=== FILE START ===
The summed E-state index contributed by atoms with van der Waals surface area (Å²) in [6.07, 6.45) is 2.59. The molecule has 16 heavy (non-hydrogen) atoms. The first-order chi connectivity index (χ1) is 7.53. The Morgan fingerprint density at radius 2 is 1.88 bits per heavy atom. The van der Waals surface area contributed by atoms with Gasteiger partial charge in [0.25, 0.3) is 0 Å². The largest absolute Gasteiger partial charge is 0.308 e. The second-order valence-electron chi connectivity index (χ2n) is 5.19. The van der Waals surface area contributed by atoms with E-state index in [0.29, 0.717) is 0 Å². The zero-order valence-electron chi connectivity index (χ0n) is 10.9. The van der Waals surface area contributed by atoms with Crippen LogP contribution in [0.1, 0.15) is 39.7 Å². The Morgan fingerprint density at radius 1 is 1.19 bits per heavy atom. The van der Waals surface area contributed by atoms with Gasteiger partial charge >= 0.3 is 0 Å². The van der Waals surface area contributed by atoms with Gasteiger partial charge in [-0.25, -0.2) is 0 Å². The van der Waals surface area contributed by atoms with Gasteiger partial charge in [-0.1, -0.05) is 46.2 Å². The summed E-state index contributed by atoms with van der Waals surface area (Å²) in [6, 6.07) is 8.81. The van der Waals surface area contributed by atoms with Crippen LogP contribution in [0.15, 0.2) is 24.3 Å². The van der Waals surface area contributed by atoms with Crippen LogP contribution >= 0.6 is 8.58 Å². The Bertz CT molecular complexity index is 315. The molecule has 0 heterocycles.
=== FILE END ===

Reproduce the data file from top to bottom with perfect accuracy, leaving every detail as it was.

The summed E-state index contributed by atoms with van der Waals surface area (Å²) in [6.07, 6.45) is 2.59. The molecule has 16 heavy (non-hydrogen) atoms. The first-order chi connectivity index (χ1) is 7.53. The Morgan fingerprint density at radius 2 is 1.88 bits per heavy atom. The van der Waals surface area contributed by atoms with Gasteiger partial charge in [0.25, 0.3) is 0 Å². The largest absolute Gasteiger partial charge is 0.308 e. The second-order valence-electron chi connectivity index (χ2n) is 5.19. The van der Waals surface area contributed by atoms with E-state index in [0.29, 0.717) is 0 Å². The zero-order valence-electron chi connectivity index (χ0n) is 10.9. The van der Waals surface area contributed by atoms with Crippen LogP contribution in [0.1, 0.15) is 39.7 Å². The Morgan fingerprint density at radius 1 is 1.19 bits per heavy atom. The van der Waals surface area contributed by atoms with Gasteiger partial charge >= 0.3 is 0 Å². The van der Waals surface area contributed by atoms with Gasteiger partial charge in [-0.25, -0.2) is 0 Å². The van der Waals surface area contributed by atoms with Gasteiger partial charge in [-0.1, -0.05) is 46.2 Å². The summed E-state index contributed by atoms with van der Waals surface area (Å²) in [6, 6.07) is 8.81. The van der Waals surface area contributed by atoms with Crippen LogP contribution in [0.15, 0.2) is 24.3 Å². The van der Waals surface area contributed by atoms with Crippen LogP contribution >= 0.6 is 8.58 Å². The Bertz CT molecular complexity index is 315. The molecule has 0 heterocycles.